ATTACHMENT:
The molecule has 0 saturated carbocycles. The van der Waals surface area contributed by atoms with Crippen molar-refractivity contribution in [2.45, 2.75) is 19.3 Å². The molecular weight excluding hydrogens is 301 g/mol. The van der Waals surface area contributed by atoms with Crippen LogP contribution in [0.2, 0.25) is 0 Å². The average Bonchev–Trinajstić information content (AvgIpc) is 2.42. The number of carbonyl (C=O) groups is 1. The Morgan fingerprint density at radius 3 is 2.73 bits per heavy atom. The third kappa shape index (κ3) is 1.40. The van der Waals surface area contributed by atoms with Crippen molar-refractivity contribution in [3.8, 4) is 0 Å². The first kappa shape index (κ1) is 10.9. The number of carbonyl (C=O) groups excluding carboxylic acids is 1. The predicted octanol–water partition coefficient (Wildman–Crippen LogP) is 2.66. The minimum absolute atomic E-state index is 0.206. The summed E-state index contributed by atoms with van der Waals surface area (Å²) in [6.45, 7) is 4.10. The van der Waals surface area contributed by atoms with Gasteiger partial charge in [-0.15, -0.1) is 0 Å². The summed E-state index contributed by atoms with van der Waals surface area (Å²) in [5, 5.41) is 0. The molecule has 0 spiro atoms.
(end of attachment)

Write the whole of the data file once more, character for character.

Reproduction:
The molecule has 0 saturated carbocycles. The van der Waals surface area contributed by atoms with Crippen molar-refractivity contribution in [2.45, 2.75) is 19.3 Å². The molecular weight excluding hydrogens is 301 g/mol. The van der Waals surface area contributed by atoms with Crippen LogP contribution in [0.2, 0.25) is 0 Å². The average Bonchev–Trinajstić information content (AvgIpc) is 2.42. The number of carbonyl (C=O) groups is 1. The Morgan fingerprint density at radius 3 is 2.73 bits per heavy atom. The third kappa shape index (κ3) is 1.40. The van der Waals surface area contributed by atoms with Crippen molar-refractivity contribution in [3.8, 4) is 0 Å². The first kappa shape index (κ1) is 10.9. The number of carbonyl (C=O) groups excluding carboxylic acids is 1. The predicted octanol–water partition coefficient (Wildman–Crippen LogP) is 2.66. The minimum absolute atomic E-state index is 0.206. The summed E-state index contributed by atoms with van der Waals surface area (Å²) in [6.45, 7) is 4.10. The van der Waals surface area contributed by atoms with Gasteiger partial charge in [-0.15, -0.1) is 0 Å². The summed E-state index contributed by atoms with van der Waals surface area (Å²) in [5, 5.41) is 0. The molecule has 0 spiro atoms.